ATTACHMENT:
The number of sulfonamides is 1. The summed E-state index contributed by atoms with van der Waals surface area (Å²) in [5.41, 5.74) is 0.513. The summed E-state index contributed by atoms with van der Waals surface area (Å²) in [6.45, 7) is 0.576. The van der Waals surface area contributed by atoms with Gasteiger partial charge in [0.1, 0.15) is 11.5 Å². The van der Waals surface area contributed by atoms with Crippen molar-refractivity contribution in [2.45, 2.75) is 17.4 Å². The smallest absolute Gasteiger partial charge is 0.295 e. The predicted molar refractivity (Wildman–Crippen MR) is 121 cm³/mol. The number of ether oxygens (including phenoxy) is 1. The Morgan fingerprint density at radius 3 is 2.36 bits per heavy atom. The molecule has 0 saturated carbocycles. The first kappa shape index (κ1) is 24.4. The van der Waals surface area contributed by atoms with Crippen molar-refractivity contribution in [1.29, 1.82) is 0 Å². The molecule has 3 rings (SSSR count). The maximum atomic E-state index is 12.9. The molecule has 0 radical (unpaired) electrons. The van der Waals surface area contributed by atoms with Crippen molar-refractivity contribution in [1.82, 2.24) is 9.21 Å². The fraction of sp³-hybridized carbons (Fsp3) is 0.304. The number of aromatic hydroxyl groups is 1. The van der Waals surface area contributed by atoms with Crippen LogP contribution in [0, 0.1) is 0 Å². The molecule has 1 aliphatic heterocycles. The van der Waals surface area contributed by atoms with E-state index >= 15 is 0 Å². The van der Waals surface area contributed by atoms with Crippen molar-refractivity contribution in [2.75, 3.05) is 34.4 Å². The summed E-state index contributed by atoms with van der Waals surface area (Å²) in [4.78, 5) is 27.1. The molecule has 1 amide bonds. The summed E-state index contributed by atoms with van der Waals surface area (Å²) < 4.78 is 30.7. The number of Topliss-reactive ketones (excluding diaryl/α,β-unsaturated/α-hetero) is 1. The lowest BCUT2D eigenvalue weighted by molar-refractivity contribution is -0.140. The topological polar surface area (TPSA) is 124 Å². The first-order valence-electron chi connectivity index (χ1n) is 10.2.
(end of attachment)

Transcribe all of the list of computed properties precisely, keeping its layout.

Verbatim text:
The number of sulfonamides is 1. The summed E-state index contributed by atoms with van der Waals surface area (Å²) in [5.41, 5.74) is 0.513. The summed E-state index contributed by atoms with van der Waals surface area (Å²) in [6.45, 7) is 0.576. The van der Waals surface area contributed by atoms with Gasteiger partial charge in [0.1, 0.15) is 11.5 Å². The van der Waals surface area contributed by atoms with Crippen molar-refractivity contribution in [2.45, 2.75) is 17.4 Å². The smallest absolute Gasteiger partial charge is 0.295 e. The predicted molar refractivity (Wildman–Crippen MR) is 121 cm³/mol. The number of ether oxygens (including phenoxy) is 1. The Morgan fingerprint density at radius 3 is 2.36 bits per heavy atom. The molecule has 0 saturated carbocycles. The first kappa shape index (κ1) is 24.4. The van der Waals surface area contributed by atoms with Crippen molar-refractivity contribution in [1.29, 1.82) is 0 Å². The molecule has 3 rings (SSSR count). The maximum atomic E-state index is 12.9. The molecule has 0 radical (unpaired) electrons. The van der Waals surface area contributed by atoms with Crippen molar-refractivity contribution in [1.82, 2.24) is 9.21 Å². The fraction of sp³-hybridized carbons (Fsp3) is 0.304. The number of aromatic hydroxyl groups is 1. The van der Waals surface area contributed by atoms with Crippen LogP contribution in [0, 0.1) is 0 Å². The molecule has 1 aliphatic heterocycles. The van der Waals surface area contributed by atoms with E-state index >= 15 is 0 Å². The van der Waals surface area contributed by atoms with Crippen molar-refractivity contribution in [2.75, 3.05) is 34.4 Å². The summed E-state index contributed by atoms with van der Waals surface area (Å²) in [4.78, 5) is 27.1. The molecule has 1 amide bonds. The summed E-state index contributed by atoms with van der Waals surface area (Å²) < 4.78 is 30.7. The number of Topliss-reactive ketones (excluding diaryl/α,β-unsaturated/α-hetero) is 1. The lowest BCUT2D eigenvalue weighted by molar-refractivity contribution is -0.140. The topological polar surface area (TPSA) is 124 Å². The first-order valence-electron chi connectivity index (χ1n) is 10.2.